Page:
Myths and rumors about the Ebola virus outbreak in West Africa are hindering health workers from doing their jobs abroad and causing unnecessary panic and paranoia globally. Here’s the truth about some of the most common misconceptions about Ebola virus:
Myth: Ebola virus is airborne, waterborne or spreads through casual contact.
Truth: Ebola virus spreads when the bodily fluids of an infected person comes into contact with the mucous membranes of a non-infected person. That means Ebola virus in fluids like blood, sweat or urine has to come in contact with your eyes, mouth, nostrils, ears, genital area or an open wound in order to infect you.
In other words, it takes a lot of contact — not just casual contact — to become infected with the virus, which is why many of the victims of the disease in West Africa are health care workers or family members caring for a sick relative. In Western hospitals, transmission is easily prevented with precautionary measures like face masks, gloves, protective gowns and isolation units.
Health workers in West Africa are teaching community members about the importance of washing hands with soap and water, bringing sick family members to clinics and burying the bodies of people who have died from Ebola to minimize infection risk.
Myth: Ebola can be prevented by bathing or drinking a salt & water solution
Truth: I woke up this morning to several texts saying bathing with a warm salt & water solution will prevent one front contracting the deadly Ebola virus if they come in contact with an infected person. This is simply not true! The World Health Organization (WHO) wrote on twitter,
— WHO (@WHO) August 8, 2014
Myth: Even if you beat Ebola, you can still pass on the virus to others.
Truth: Usually, only people who are exhibiting Ebola symptoms can pass the virus on to others. Aaron DeVries, the medical director of the infectious disease division at the Minnesota Department of Health, addressed this issue and others during an interview with local NBC affiliate Kare 11. DeVries confirmed that only people exhibiting Ebola symptoms, like fever, headache, vomiting and diarrhea, can pass the virus on to others. However, the World Health Organization notes that a man who has had Ebola can transmit the virus via his semen for up to 7 weeks after they’ve recovered from the disease.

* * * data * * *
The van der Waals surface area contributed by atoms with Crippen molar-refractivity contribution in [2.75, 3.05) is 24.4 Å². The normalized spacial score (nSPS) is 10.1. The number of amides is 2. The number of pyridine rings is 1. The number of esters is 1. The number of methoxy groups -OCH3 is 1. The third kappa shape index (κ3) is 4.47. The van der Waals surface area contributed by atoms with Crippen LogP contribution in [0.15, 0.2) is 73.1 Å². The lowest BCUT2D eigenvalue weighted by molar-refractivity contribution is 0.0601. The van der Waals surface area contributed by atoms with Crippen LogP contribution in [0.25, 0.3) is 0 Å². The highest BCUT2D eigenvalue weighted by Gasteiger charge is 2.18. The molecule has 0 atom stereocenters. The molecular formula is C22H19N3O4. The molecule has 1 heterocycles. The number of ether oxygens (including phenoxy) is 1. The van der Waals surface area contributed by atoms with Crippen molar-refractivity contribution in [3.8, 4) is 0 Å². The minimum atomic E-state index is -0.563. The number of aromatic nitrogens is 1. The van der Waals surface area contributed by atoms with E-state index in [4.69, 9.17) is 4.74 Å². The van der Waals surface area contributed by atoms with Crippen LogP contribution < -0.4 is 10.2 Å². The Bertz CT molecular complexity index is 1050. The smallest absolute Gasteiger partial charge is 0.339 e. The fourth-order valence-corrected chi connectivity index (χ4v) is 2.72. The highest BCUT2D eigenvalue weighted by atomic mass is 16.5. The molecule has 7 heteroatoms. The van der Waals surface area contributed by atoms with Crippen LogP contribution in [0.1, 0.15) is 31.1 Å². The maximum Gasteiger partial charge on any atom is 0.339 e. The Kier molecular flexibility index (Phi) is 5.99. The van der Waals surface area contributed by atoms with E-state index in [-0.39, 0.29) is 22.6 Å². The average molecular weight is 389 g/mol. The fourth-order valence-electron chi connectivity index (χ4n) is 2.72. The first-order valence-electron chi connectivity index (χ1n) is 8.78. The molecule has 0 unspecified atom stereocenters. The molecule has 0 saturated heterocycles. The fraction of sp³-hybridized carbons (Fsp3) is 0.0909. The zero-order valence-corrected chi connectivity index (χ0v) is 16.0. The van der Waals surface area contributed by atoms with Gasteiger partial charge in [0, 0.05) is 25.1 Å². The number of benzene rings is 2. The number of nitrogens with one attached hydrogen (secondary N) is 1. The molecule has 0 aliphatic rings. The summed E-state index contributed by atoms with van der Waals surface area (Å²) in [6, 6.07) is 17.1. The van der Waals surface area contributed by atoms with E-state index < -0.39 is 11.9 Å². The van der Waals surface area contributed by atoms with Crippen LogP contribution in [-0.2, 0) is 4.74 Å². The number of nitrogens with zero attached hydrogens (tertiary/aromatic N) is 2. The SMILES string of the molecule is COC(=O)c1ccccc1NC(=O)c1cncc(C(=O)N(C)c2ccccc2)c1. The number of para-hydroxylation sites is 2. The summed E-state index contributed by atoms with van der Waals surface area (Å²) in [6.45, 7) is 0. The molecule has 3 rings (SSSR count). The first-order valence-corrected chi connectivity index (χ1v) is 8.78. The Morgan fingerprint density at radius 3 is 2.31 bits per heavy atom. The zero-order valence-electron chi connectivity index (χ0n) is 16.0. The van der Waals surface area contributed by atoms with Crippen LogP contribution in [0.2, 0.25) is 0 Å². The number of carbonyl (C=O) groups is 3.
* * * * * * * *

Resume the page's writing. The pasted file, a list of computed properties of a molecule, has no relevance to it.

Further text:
Myth: This is the first major outbreak of Ebola.
Truth: This is the largest outbreak of Ebola in history, but it isn’t the first. The virus was first diagnosed in humans in 1976 in the Democratic Republic of Congo. It infected 318 people and had an 88 percent fatality rate. Since then, various strains of the disease have popped up around the African continent, infecting as many as 425 people in 2000 and, most recently, 57 people in 2012, according to WHO.
As of Aug. 4, 2014, the most recent count available, Ebola virus has infected 1,711 people and killed 932 people in Liberia, Guinea, Sierra Leone and Nigeria since the virus emerged again this year.
Myth: Ebola can be treated with antibiotics (or onions, or condensed milk, or…)
Truth: Antibiotics cure bacterial infections, not viral infections. Currently, there is neither a cure nor a vaccine for the Ebola virus.
Instead, there is an experimental serum called ZMapp, which contains antibodies designed to help block the virus. Before the 2014 Ebola outbreak, it had only ever been tested on monkeys and has not been approved for human use. American Ebola patients Kent Brantly and Nancy Writebol decided to risk it and take the experimental drug, and early reports are cautiously optimistic about their improving conditions. However, it’s unclear what role (if any) the drug is playing in their recovery, reports the Washington Post.
Myth: Ebola liquifies your organs, which causes bleeding from the orifices.
Truth: While Ebola symptoms can include bleeding from the eyes, ears, nose and mouth, those things only happen in about 20 percent of cases, explained Dr. Nahid Bhadelia, M.D., the associate hospital epidemiologist at Boston Medical Center and director of Infection Control at Boston University’s National Emerging Infectious Disease Laboratories in a previous HuffPost story.
The body’s organs are not liquified. However, when people die from Ebola, it’s usually because the virus causes multi-organ failure and shock. This occurs because Ebola virus weakens blood vessels, causing internal and sometimes external bleeding. The virus also prevents the body from clotting blood effectively, which would help to stop the bleeding.